Where do the dead go once they transition out of the realm of the living? Though not central to the plot this is the question that buttresses the main premise and argument of this singular novel by one of Venezuela’s most established authors, Ana Teresa Torres. Doña Inés Vilegas y Solórzano is a wealthy landowner in the colonial province of Venezuela, a direct descendant of the first settler of the vast stretches of land that open to the east of Caracas. Precisely this land, just south of the coastal mountain range, is the protagonist of the story, a fertile valley that slopes gently into the shoreline about 100 kilometers away from the capital, and which early in the 18th century became home to the first official town of black people, Curiepe, established by the freed slave Juan del Rosario.
Juan del Rosario’s audacity—a proper town, sanctioned by king and Church, of current and former slaves, no less—sparks indignation among the ruling class but no one is more aggrieved than Doña Inés, who not only is Juan del Rosario’s former owner but also the official proprietor of the land he claims. The origin of the controversy is found at the heart of the Villegas household as Don Alejandro, Doña Inés’ husband and a councilman in the city of Caracas, promises to bequeath Juan del Rosario, his illegitimate son with a house slave, a piece of land on the eastern boundaries of the Villegas plantation. Doña Inés, aware of Juan del Rosario’s kinship, is happy to grant him certain privileges, raising him as her own son’s play mate, sending him out to learn a trade, and eventually granting him his freedom. Therefore she sees Juan del Rosario’s plans to establish a settlement of black people on what she still considers her land as a personal affront against her generosity, against her goodwill.
For the rest of the novel Doña Inés embarks on a stubborn legal battle against Juan del Rosario’s purported rights to settle a territory that had already been officially settled by her family in 1663, even though in practice no trace of human presence could be found in the fallow land. Yet in Doña Inés’ conception of the world these legal proceedings are a matter of principle, an issue of power ahead of profit, for in her view even if Juan del Rosario is a free citizen he remains her freedman, and even if Don Alejandro promised his bastard son a piece of land, it is still her land to administer. Because for Doña Inés this legal battle is also a matter of legacy, not only in the sense of a heritage passed down from generation to generation but, more importantly, in terms of recording for posterity the way things happened, the way things are or at least the way things should be (to her). It is a matter or memory, of etching in stone her version, her claims, her life. In other words, her legal wrangle with Juan del Rosario—and the novel that chronicles it—bears all the weight of history.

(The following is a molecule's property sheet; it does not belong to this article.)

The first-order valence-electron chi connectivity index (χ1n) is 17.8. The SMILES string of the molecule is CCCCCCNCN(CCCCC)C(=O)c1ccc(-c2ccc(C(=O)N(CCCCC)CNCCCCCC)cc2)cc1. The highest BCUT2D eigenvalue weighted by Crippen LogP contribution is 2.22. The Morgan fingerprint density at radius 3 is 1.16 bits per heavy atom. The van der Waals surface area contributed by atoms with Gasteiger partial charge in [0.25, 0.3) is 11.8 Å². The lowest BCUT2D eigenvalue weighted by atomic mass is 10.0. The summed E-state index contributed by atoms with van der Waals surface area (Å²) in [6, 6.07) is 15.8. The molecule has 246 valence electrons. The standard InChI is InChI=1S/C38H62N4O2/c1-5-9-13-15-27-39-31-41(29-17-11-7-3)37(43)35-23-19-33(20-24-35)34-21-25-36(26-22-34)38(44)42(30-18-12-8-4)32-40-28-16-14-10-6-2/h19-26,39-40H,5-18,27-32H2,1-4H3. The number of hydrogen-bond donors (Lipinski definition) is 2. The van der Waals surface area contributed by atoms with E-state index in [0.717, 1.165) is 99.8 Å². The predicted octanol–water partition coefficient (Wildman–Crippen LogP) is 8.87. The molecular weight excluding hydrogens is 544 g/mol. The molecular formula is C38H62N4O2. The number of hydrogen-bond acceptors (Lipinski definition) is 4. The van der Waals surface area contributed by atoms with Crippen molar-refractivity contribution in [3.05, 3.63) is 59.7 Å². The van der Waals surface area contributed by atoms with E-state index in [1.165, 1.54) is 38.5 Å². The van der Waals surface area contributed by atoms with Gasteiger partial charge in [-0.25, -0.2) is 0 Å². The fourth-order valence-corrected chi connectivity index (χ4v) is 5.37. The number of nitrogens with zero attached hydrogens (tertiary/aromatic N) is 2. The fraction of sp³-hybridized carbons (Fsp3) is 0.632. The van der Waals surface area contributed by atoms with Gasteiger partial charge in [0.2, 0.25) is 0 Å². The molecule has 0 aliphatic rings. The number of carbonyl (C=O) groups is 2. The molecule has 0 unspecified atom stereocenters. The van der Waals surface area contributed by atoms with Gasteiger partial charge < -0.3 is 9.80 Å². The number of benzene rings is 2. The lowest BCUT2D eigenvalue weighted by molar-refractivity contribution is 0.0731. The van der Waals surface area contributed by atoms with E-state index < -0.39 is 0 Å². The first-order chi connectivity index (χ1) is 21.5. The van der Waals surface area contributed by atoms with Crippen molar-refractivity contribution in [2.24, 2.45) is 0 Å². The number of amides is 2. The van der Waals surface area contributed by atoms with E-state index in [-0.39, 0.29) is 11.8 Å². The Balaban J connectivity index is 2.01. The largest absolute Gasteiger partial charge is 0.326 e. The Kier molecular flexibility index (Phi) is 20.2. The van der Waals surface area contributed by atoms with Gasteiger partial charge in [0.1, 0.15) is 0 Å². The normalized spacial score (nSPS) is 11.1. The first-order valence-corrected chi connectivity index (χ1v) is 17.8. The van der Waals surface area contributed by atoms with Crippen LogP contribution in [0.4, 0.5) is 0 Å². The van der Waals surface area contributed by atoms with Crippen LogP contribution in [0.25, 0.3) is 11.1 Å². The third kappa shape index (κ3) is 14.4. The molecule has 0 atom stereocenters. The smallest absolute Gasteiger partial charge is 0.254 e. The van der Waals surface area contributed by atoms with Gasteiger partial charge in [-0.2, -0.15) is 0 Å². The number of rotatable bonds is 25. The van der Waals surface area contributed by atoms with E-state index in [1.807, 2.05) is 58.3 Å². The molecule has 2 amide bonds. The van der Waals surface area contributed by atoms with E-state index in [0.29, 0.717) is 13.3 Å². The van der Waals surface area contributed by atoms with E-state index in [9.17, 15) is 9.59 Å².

This aspect is further nuanced by the fact that a lawsuit that dates back to the beginning of the 1700s, and that involves documentation issued as early as 1663, is still—or rather again—being negotiated in the late 1980s, the chronological baseline, the present time, as it were, from which the whole novel is narrated. Not that Doña Inés lives as long as that: longevous as she is—she dies at the venerable age of 82 towards the end of the 1700s—it is rather the fact that she has left unfinished business which allows her to witness, if not experience, human affairs even 200 years after her death.
Thus, through the haughty voice of Doña Inés we are informed of the often outlandish events that have shaped the life of this once poor and underdeveloped province on the Caribbean shores of the South American mainland. We become privy to the almost comical incompetence of Spanish governor after Spanish governor and we are alerted to the ever-present threat of raids by English corsairs of the scarcely populated settlements along the coastline. We learn of the first slave revolts and are afforded front row seats in the long saga of victories and defeats that weave the epic that is Venezuela’s war of independence—the intrigues that led to the establishment of a junta in support of the deposed Bourbon king during the Napoleonic invasion of Spain, the emergence of Simón Bolívar as a military hero, the earthquake of 1812 which effectively razed Caracas to the ground and brought down with it the First Republic, the retreat to Orient, the Admirable Campaign, the final victory in the fields of Carabobo and the subsequent rise of local generals with highly localised support who, a few decades later, would make Venezuela descend into a period of constant civil war. We are confronted with revolutions of all colours—blue, red, yellow—and fancy names—Legaliser, Restaurative—all of which bring the same result, the installation of some despotic character in power for a short period of time.